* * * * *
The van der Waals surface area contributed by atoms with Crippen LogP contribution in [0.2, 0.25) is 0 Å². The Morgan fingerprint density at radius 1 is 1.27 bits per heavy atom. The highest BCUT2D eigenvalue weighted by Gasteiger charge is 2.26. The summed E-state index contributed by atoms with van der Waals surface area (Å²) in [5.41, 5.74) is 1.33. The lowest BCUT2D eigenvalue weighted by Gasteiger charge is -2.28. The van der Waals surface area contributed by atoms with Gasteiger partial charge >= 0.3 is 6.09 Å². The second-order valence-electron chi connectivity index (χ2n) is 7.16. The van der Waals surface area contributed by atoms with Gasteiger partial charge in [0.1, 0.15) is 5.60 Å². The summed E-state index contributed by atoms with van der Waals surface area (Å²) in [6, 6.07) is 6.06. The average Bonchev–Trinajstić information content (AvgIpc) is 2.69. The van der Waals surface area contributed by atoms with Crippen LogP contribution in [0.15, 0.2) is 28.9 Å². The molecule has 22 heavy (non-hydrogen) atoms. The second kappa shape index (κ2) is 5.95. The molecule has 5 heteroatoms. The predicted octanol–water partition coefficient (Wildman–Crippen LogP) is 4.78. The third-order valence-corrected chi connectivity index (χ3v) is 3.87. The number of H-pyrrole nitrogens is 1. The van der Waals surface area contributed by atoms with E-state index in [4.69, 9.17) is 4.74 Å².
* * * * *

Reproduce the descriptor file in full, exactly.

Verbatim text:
The van der Waals surface area contributed by atoms with Crippen LogP contribution in [0.2, 0.25) is 0 Å². The Morgan fingerprint density at radius 1 is 1.27 bits per heavy atom. The highest BCUT2D eigenvalue weighted by Gasteiger charge is 2.26. The summed E-state index contributed by atoms with van der Waals surface area (Å²) in [5.41, 5.74) is 1.33. The lowest BCUT2D eigenvalue weighted by Gasteiger charge is -2.28. The van der Waals surface area contributed by atoms with Gasteiger partial charge >= 0.3 is 6.09 Å². The second-order valence-electron chi connectivity index (χ2n) is 7.16. The van der Waals surface area contributed by atoms with Gasteiger partial charge in [0.1, 0.15) is 5.60 Å². The summed E-state index contributed by atoms with van der Waals surface area (Å²) in [6, 6.07) is 6.06. The average Bonchev–Trinajstić information content (AvgIpc) is 2.69. The van der Waals surface area contributed by atoms with Crippen LogP contribution in [0.15, 0.2) is 28.9 Å². The molecule has 22 heavy (non-hydrogen) atoms. The second kappa shape index (κ2) is 5.95. The molecule has 5 heteroatoms. The predicted octanol–water partition coefficient (Wildman–Crippen LogP) is 4.78. The third-order valence-corrected chi connectivity index (χ3v) is 3.87. The number of H-pyrrole nitrogens is 1. The van der Waals surface area contributed by atoms with E-state index in [4.69, 9.17) is 4.74 Å².